Living Matter

Working with a Material in an Unpredictable Way

Artist Laura Lima often uses immaterial phenomena and living matter as the basis of her artworks. She also defined the category of her mentorship at Forecast as Living Matter, explaining that “living matter can be an idea, inanimate material; or it can also be fiction, a philosophical matter, an invention, a new possibility of working with a material in an unpredictable way.”

The projects in this category are therefore extremely varied, yet they all go back to a substantial issue of art-making: “It is a formal thing for art,” Lima explains, “when we think that the ‘matter’ is the material that an artist chooses to work with, but also the ‘problem’ in it—both the context and the substance.”

Radio Series (Urubumbiro)

As part of his involvement with the NGO Umunyinya, working to improve the lives of street children in his native Burundi, performer Arthur Ban proposes a concept that focuses on preventing and raising awareness of the issue of child homelessness. Titled Urubumbiro after the fireplace where families used to gather and converse, Ban’s project will take the form of a radio series that mixes learning with entertainment (radio is a popular medium given Burundi's high illiteracy rate) that would highlight the support system children have in the family cell, and encourage family planning in order to counter the devastating effects of overpopulation.

Cyborg Welfare System

As part of his work with the Aerocene Foundation, Saverio Cantoni deals with ways of exploring a speculative posthuman future. Similarly, in his proposal for Forecast, Cantoni confronts the viewer with a provocative conundrum: Can we envision the media and forms of artistic expression in the posthuman era, when human perspective would be reconfigured? A paradigmatic shift in the means of representation is underway, Cantoni argues, that will alter the way we rely on perspective, symbolism, and technology, and will separate human and machine. He thus suggests establishing a trans-cultural artistic laboratory that would bring together artists, philosophers, scientists, shamans, and thinkers to create an archive that, using AI, will be funneled into a self-compiling guide.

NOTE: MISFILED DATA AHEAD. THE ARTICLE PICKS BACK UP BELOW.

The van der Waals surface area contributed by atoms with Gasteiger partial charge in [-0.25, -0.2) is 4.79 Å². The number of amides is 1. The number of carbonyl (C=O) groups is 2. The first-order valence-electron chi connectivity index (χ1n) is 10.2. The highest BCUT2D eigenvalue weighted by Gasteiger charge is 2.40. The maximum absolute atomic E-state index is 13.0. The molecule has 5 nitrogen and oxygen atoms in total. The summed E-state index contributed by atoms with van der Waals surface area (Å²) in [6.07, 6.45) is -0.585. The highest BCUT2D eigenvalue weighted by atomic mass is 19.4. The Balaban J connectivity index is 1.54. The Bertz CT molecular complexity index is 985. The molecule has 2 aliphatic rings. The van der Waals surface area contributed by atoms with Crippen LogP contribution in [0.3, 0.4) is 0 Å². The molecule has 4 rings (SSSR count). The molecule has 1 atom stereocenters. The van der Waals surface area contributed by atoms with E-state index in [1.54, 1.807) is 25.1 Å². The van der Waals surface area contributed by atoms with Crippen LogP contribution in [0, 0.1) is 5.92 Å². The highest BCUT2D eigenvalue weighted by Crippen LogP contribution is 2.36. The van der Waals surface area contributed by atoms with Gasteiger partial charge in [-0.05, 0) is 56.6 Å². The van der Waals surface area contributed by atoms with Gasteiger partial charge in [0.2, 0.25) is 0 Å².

Flex with the DAX Index

What would the DAX (the German blue-chip stock market traded in Frankfurt) Index look like as movement? Vanessa Brazeau’s project for Forecast proposes a complete workout that takes its cues from the stock exchange's fluctuations. The exercises in her fitness class react to global markets’ perceived randomness with gestures and physical actions, and aim to render an arbitrary and largely opaque system as a tangible and useful experience made accessible to a wider public. In her practice, Brazeau examines social and political themes through popular formats, such as sporting events, in order to engage audiences with contemporary art and comment on widespread mentalities relating to the body, such as competition, productivity, and labor. “I see the body as a tool for education, empowerment, and stimulation of the mind,” she says, “and offer this perspective to others through works that encourage participation, activation, and resistance.”


Photos: Obède Nahimana, Saverio Cantoni, Vanessa Brazeau